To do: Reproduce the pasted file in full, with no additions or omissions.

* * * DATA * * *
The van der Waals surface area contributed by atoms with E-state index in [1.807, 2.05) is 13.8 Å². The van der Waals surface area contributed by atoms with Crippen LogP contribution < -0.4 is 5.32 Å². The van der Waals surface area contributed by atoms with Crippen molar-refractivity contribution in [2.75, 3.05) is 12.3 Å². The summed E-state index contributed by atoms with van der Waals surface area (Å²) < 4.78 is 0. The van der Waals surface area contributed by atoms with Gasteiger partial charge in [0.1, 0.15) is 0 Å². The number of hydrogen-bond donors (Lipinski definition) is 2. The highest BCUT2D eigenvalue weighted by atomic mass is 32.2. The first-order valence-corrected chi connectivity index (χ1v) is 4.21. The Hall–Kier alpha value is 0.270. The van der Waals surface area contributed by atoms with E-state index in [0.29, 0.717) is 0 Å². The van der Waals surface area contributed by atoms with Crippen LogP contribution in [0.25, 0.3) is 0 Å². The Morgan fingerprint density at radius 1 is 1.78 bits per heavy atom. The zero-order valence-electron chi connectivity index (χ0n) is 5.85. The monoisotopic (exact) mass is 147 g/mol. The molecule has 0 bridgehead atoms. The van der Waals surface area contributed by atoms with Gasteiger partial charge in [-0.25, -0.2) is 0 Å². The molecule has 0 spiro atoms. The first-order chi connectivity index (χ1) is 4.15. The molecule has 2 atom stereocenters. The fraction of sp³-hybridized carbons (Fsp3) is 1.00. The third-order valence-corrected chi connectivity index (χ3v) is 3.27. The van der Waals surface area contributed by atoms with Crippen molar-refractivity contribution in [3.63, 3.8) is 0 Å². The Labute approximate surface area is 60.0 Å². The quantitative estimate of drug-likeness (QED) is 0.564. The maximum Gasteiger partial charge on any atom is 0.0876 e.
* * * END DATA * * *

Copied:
The van der Waals surface area contributed by atoms with E-state index in [1.807, 2.05) is 13.8 Å². The van der Waals surface area contributed by atoms with Crippen LogP contribution < -0.4 is 5.32 Å². The van der Waals surface area contributed by atoms with Crippen molar-refractivity contribution in [2.75, 3.05) is 12.3 Å². The summed E-state index contributed by atoms with van der Waals surface area (Å²) < 4.78 is 0. The van der Waals surface area contributed by atoms with Gasteiger partial charge in [0.1, 0.15) is 0 Å². The number of hydrogen-bond donors (Lipinski definition) is 2. The highest BCUT2D eigenvalue weighted by atomic mass is 32.2. The first-order valence-corrected chi connectivity index (χ1v) is 4.21. The Hall–Kier alpha value is 0.270. The van der Waals surface area contributed by atoms with E-state index in [0.29, 0.717) is 0 Å². The van der Waals surface area contributed by atoms with Crippen LogP contribution in [0.25, 0.3) is 0 Å². The Morgan fingerprint density at radius 1 is 1.78 bits per heavy atom. The zero-order valence-electron chi connectivity index (χ0n) is 5.85. The monoisotopic (exact) mass is 147 g/mol. The molecule has 0 bridgehead atoms. The van der Waals surface area contributed by atoms with Gasteiger partial charge in [-0.25, -0.2) is 0 Å². The molecule has 0 spiro atoms. The first-order chi connectivity index (χ1) is 4.15. The molecule has 2 atom stereocenters. The fraction of sp³-hybridized carbons (Fsp3) is 1.00. The third-order valence-corrected chi connectivity index (χ3v) is 3.27. The van der Waals surface area contributed by atoms with Crippen molar-refractivity contribution in [3.63, 3.8) is 0 Å². The Labute approximate surface area is 60.0 Å². The quantitative estimate of drug-likeness (QED) is 0.564. The maximum Gasteiger partial charge on any atom is 0.0876 e.